The law relating to costs in criminal cases is rarely straightforward. Nowhere is this more apparent than the vexed question of whether costs incurred before the issue of a charge are recoverable. However, a recent decision by the Supreme Court Costs Office (SCCO) has shed new light on how courts are approaching the question of what constitutes ?proceedings? for the purposes of determining costs.
The decision of Master Gordon-Saker in R v Dodd and Ward (T2007 0389) is of particular interest in cases following fatal accidents, which may involve lengthy investigations by the HSE and coroner.
The case concerned the prosecution of Mr Dodd and Mr Ward for a breach of s.7 of the Health and Safety at Work Act 1974. This was brought by the Health and Safety Executive (HSE) following a gas explosion where two people died. The accident occurred early in 2003. Mr Dodd was first interviewed by the police in February 2003 and Mr Ward in October. Some 100 statements were taken by the police, and all of the expert evidence had been supplied and signed off by the end of the year.
In March 2005, the Crown Prosecution Service announced their decision not to bring proceedings against Mr Dodd and Mr Ward. An inquest was held by the coroner in October 2005. It was not until March 2006 that the men were told the HSE intended to bring a prosecution, and they were not formally charged until July 2007.
The defendants applied to the court to stay the indictment, on the grounds that to proceed to trial would be an abuse of process under their right to receive a fair trial. The test to determine this was laid down by Lord Bingham in Att-Gen?s Reference (No. 2 of 2001)  UKHL 68. It states that Art 6(1) of the European Convention on Human Rights will only be breached where there was ?serious delay such as to cause serious prejudice to the accused?. In December 2007 at Kingston-upon-Thames Crown Court, HHJ Mitchell held that the delay was sufficient for the defendants to pass this test and imposed a stay on proceedings.
HHJ Mitchell granted costs to the defendants to be paid out of central funds. On assessment by the Determining Officer, costs were disallowed for the period prior to the charges being brought. This was on the basis that s.16(6) of the Prosecution of Offences Act 1985 only granted the costs incurred ?in the proceedings?. Mr Dodd and Mr Ward appealed against this decision.
Granting their appeal, Master Gordon-Saker noted with approval the rule laid down in the Taxing Officers? Notes for Guidance (TONG), which states at para.1.14 that ?costs should normally be disallowed ? if they relate to a period before the date when it was reasonable for the accused to consult his solicitor in connection with an anticipated charge?. Additionally he cited the analogy with civil procedure, where costs incurred before the issue of proceedings are taken to be of the total costs of an action.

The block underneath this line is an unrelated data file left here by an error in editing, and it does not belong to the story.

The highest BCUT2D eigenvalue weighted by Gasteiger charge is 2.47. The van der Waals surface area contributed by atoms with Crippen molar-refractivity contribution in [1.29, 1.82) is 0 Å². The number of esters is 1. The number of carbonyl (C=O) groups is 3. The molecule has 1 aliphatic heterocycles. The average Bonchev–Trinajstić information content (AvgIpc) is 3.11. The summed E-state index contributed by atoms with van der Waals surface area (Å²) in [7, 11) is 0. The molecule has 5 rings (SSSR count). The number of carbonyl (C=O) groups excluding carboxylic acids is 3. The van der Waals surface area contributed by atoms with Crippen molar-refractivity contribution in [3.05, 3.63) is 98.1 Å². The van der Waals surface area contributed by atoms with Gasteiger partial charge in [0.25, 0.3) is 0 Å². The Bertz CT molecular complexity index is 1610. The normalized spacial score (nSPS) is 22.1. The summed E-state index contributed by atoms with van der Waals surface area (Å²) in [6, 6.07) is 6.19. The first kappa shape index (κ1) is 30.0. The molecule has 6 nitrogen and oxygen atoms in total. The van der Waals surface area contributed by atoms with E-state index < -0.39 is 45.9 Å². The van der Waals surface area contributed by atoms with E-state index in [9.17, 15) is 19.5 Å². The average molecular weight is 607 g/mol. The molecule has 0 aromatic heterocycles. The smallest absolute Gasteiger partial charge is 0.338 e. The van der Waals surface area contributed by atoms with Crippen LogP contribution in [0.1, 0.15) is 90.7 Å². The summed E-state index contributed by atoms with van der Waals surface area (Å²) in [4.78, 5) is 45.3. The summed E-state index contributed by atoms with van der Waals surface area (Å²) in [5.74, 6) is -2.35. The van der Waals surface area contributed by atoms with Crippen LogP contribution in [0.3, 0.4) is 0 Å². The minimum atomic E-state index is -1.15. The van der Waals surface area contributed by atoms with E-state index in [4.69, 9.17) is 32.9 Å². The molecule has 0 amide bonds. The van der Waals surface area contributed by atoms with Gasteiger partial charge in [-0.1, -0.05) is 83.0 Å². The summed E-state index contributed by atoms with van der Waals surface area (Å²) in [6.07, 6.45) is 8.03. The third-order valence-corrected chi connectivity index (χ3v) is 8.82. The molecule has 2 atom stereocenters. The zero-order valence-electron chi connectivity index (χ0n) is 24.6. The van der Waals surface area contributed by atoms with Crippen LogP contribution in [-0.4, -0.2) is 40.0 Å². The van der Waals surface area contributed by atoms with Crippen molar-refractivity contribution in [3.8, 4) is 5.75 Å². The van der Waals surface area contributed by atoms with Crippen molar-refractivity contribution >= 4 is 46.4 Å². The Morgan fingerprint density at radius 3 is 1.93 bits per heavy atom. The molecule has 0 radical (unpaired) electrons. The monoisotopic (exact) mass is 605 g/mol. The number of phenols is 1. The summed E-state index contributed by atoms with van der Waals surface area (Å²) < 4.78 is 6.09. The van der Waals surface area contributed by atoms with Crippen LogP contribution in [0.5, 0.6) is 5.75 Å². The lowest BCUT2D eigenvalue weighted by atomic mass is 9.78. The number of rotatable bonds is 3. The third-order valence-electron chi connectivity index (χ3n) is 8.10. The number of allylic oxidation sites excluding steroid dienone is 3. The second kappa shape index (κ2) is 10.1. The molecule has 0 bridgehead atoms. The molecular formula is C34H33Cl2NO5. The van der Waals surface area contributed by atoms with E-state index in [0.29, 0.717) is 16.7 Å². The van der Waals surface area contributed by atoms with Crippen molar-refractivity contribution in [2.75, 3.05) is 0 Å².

In R v Mahon  2 Costs LR 151, Master Pollard stated that ?s.16(6) [of the Prosecution of Offences Act 1985] is capable of including expenses incurred before the defendant was charged?. Taken together with the guidance in TONG, Master Gordon-Saker held that the men had acted reasonably in seeking legal advice when it became clear to them that criminal proceedings were likely to be brought against them.
There are a number of implications which arise from the decision, although this case does not set a formal and binding precedent for the courts as a whole. Nonetheless Master Gordon-Saker is a greatly respected costs judge, and his reasoning is likely to be adopted in similar cases. In assessing pre-charge costs, judges may focus increasingly on whether the actions taken by the parties were reasonable or not.
Some guidance may be taken from an analogous test used in the law relating to disclosure of evidence. Courts might be wise to adopt a similar approach, when determining the reasonableness of pre-charge advice, to that used to decide whether a document is covered by litigation privilege. The ?reasonable prospect of litigation? test laid down in Re Highgate Traders  BCLC 151 could form a useful starting point for a determination of reasonableness.
The ruling may also affect insurance policies which cover legal defence costs. Many such policies will cover for the costs accrued throughout proceedings. As the decision in Dodd shows, the notion of ?proceedings? can be a nebulous concept. Cautious insurers would be well advised to consider clarifying the wording of such policies to address whether pre-charge costs are covered.
The decision in Dodd brings welcome clarification to a difficult area of law. While it remains to be seen how far courts will adopt this approach, it highlights the pressing need for insurers to properly define the terms of their coverage.